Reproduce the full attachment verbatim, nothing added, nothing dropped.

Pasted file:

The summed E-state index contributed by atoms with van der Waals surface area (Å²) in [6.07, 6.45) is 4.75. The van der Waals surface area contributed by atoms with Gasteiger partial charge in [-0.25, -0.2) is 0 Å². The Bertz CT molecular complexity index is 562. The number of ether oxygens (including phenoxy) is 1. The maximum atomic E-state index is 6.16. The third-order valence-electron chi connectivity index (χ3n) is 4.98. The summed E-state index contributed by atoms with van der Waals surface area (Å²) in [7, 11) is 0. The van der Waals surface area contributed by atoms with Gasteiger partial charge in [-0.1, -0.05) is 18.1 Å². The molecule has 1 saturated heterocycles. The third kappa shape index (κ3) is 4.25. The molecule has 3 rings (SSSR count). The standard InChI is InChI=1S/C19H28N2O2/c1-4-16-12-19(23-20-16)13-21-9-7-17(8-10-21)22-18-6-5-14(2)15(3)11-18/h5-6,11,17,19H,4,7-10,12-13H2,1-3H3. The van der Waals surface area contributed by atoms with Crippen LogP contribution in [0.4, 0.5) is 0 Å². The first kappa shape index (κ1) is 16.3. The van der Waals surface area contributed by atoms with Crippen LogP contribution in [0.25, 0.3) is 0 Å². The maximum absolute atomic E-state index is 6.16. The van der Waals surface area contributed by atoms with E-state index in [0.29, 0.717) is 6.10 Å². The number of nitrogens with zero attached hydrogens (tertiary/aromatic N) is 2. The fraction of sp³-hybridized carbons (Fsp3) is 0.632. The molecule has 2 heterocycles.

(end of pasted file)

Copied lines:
The summed E-state index contributed by atoms with van der Waals surface area (Å²) in [6.07, 6.45) is 4.75. The van der Waals surface area contributed by atoms with Gasteiger partial charge in [-0.25, -0.2) is 0 Å². The Bertz CT molecular complexity index is 562. The number of ether oxygens (including phenoxy) is 1. The maximum atomic E-state index is 6.16. The third-order valence-electron chi connectivity index (χ3n) is 4.98. The summed E-state index contributed by atoms with van der Waals surface area (Å²) in [7, 11) is 0. The van der Waals surface area contributed by atoms with Gasteiger partial charge in [-0.1, -0.05) is 18.1 Å². The molecule has 1 saturated heterocycles. The third kappa shape index (κ3) is 4.25. The molecule has 3 rings (SSSR count). The standard InChI is InChI=1S/C19H28N2O2/c1-4-16-12-19(23-20-16)13-21-9-7-17(8-10-21)22-18-6-5-14(2)15(3)11-18/h5-6,11,17,19H,4,7-10,12-13H2,1-3H3. The van der Waals surface area contributed by atoms with Crippen LogP contribution in [0.4, 0.5) is 0 Å². The first kappa shape index (κ1) is 16.3. The van der Waals surface area contributed by atoms with Crippen LogP contribution in [0.25, 0.3) is 0 Å². The maximum absolute atomic E-state index is 6.16. The van der Waals surface area contributed by atoms with E-state index in [0.29, 0.717) is 6.10 Å². The number of nitrogens with zero attached hydrogens (tertiary/aromatic N) is 2. The fraction of sp³-hybridized carbons (Fsp3) is 0.632. The molecule has 2 heterocycles.